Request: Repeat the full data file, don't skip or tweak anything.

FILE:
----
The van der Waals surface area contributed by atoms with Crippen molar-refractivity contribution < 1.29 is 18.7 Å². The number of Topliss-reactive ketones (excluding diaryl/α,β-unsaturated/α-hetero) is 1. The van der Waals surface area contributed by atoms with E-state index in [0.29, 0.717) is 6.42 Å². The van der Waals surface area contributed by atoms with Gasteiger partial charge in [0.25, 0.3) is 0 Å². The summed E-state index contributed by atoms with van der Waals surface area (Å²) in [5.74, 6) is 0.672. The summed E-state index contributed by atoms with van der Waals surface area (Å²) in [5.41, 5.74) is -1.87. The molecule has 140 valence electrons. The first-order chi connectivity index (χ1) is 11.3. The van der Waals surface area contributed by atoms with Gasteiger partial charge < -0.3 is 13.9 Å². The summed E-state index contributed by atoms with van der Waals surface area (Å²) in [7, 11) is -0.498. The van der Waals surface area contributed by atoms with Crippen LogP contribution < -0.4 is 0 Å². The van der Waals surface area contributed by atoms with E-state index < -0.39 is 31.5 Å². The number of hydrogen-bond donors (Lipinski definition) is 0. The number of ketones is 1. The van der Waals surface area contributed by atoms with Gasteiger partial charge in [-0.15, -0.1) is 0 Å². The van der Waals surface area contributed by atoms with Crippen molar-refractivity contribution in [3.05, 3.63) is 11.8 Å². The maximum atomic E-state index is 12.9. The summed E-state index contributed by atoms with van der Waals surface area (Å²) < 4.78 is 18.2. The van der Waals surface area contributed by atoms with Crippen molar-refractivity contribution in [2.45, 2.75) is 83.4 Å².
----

The van der Waals surface area contributed by atoms with Crippen molar-refractivity contribution < 1.29 is 18.7 Å². The number of Topliss-reactive ketones (excluding diaryl/α,β-unsaturated/α-hetero) is 1. The van der Waals surface area contributed by atoms with E-state index in [0.29, 0.717) is 6.42 Å². The van der Waals surface area contributed by atoms with Gasteiger partial charge in [0.25, 0.3) is 0 Å². The summed E-state index contributed by atoms with van der Waals surface area (Å²) in [5.74, 6) is 0.672. The summed E-state index contributed by atoms with van der Waals surface area (Å²) in [5.41, 5.74) is -1.87. The molecule has 140 valence electrons. The first-order chi connectivity index (χ1) is 11.3. The van der Waals surface area contributed by atoms with Gasteiger partial charge < -0.3 is 13.9 Å². The summed E-state index contributed by atoms with van der Waals surface area (Å²) in [7, 11) is -0.498. The van der Waals surface area contributed by atoms with Crippen LogP contribution < -0.4 is 0 Å². The van der Waals surface area contributed by atoms with E-state index < -0.39 is 31.5 Å². The number of hydrogen-bond donors (Lipinski definition) is 0. The number of ketones is 1. The van der Waals surface area contributed by atoms with Gasteiger partial charge in [-0.15, -0.1) is 0 Å². The van der Waals surface area contributed by atoms with Crippen molar-refractivity contribution in [3.05, 3.63) is 11.8 Å². The maximum atomic E-state index is 12.9. The summed E-state index contributed by atoms with van der Waals surface area (Å²) < 4.78 is 18.2. The van der Waals surface area contributed by atoms with Crippen molar-refractivity contribution in [2.45, 2.75) is 83.4 Å².